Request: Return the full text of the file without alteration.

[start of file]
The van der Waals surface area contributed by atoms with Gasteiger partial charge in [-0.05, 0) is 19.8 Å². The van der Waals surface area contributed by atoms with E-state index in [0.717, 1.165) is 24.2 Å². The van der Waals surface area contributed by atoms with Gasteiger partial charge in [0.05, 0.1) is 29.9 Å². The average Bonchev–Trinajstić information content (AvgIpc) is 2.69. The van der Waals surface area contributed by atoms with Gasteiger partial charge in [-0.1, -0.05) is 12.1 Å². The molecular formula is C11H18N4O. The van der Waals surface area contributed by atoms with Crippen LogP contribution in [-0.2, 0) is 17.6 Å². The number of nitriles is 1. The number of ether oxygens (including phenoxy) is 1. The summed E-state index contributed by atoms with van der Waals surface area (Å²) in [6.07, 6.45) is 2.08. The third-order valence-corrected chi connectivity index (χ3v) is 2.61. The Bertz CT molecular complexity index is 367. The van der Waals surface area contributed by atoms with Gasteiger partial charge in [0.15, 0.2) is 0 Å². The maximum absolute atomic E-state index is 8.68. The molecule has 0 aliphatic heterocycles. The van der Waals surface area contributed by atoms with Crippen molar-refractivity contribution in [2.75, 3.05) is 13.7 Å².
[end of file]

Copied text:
The van der Waals surface area contributed by atoms with Gasteiger partial charge in [-0.05, 0) is 19.8 Å². The van der Waals surface area contributed by atoms with E-state index in [0.717, 1.165) is 24.2 Å². The van der Waals surface area contributed by atoms with Gasteiger partial charge in [0.05, 0.1) is 29.9 Å². The average Bonchev–Trinajstić information content (AvgIpc) is 2.69. The van der Waals surface area contributed by atoms with Gasteiger partial charge in [-0.1, -0.05) is 12.1 Å². The molecular formula is C11H18N4O. The van der Waals surface area contributed by atoms with Crippen LogP contribution in [-0.2, 0) is 17.6 Å². The number of nitriles is 1. The number of ether oxygens (including phenoxy) is 1. The summed E-state index contributed by atoms with van der Waals surface area (Å²) in [6.07, 6.45) is 2.08. The third-order valence-corrected chi connectivity index (χ3v) is 2.61. The Bertz CT molecular complexity index is 367. The van der Waals surface area contributed by atoms with Gasteiger partial charge in [0.15, 0.2) is 0 Å². The maximum absolute atomic E-state index is 8.68. The molecule has 0 aliphatic heterocycles. The van der Waals surface area contributed by atoms with Crippen molar-refractivity contribution in [2.75, 3.05) is 13.7 Å².